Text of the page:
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dc.contributor.authorSharman, Jasonen_US
dc.contributor.editorR.A.W. Rhodesen_US
dc.date.accessioned2017-05-03T15:21:08Z
dc.date.available2017-05-03T15:21:08Z
dc.date.issued2009en_US
dc.date.modified2010-08-23T07:02:27Z
dc.identifier.issn00333298en_US
dc.identifier.doi10.1111/j.1467-9299.2009.01785.xen_AU
dc.identifier.urihttp://hdl.handle.net/10072/30564
dc.description.abstractA fundamental shift has occurred in the relationship between the state and the individual regarding financial privacy. The onus is now on citizens to show why governments should not have access to their personal financial information, rather than governments having to show why they should. This article argues that this shift has come about in large part because of the activities of autonomous and influential transnational networks of regulators. These regulatory networks have systematically favoured administrative efficiency and transparency at the expense of privacy in designing responses to financial crimes. Evidence is drawn from an examination of recent policy developments in countering tax evasion, money laundering, and the financing of terrorism. Currently, the principle of financial transparency suggests that financial privacy inhibits the fight against criminals and terrorists; by extension, asserting a right to privacy indicates some kind of roguery afoot.en_US
dc.description.peerreviewedYesen_US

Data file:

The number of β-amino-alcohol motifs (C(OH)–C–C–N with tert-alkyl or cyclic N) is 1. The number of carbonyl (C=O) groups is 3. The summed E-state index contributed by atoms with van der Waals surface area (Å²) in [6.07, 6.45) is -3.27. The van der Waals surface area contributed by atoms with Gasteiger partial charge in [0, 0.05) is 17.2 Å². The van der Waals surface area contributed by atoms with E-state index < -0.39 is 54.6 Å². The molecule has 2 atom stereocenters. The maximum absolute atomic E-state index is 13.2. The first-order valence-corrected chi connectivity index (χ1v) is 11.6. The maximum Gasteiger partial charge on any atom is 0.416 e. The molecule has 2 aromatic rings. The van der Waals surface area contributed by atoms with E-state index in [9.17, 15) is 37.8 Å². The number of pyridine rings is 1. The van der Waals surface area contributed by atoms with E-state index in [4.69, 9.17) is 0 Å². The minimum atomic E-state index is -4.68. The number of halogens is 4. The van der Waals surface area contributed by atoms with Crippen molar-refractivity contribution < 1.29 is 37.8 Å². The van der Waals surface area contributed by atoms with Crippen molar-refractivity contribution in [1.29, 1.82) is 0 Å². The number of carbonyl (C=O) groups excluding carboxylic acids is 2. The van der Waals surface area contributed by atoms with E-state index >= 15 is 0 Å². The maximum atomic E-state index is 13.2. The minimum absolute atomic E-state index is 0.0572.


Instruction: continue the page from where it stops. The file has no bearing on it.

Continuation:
dc.description.publicationstatusYesen_AU
dc.format.extent1384837 bytes
dc.format.mimetypeapplication/pdf
dc.languageEnglishen_US
dc.language.isoen_AU
dc.publisherWiley-Blackwell Publishingen_US
dc.publisher.placeUnited Kingdomen_US
dc.relation.ispartofstudentpublicationNen_AU
dc.relation.ispartofpagefrom717en_US
dc.relation.ispartofpageto731en_US
dc.relation.ispartofissue4en_US
dc.relation.ispartofjournalPublic Administrationen_US
dc.relation.ispartofvolume87en_US
dc.rights.retentionYen_AU
dc.subject.fieldofresearchComparative Government and Politicsen_US
dc.subject.fieldofresearchcode160603en_US
dc.titlePrivacy as roguery: Personal financial information in an age of transparencyen_US
dc.typeJournal articleen_US
dc.type.descriptionC1 - Peer Reviewed (HERDC)en_US
dc.type.codeC - Journal Articlesen_US
gro.facultyGriffith Business School, School of Government and International Relationsen_US
gro.rights.copyrightCopyright 2009 Blackwell Publishing. This is the pre-peer reviewed version of the following article: Public Administration Volume 87 Issue 4, Pages 717 - 731, which has been published in final form at http://dx.doi.org/10.1111/j.1467-9299.2009.01785.xen_AU
gro.date.issued2009
gro.hasfulltextFull Text


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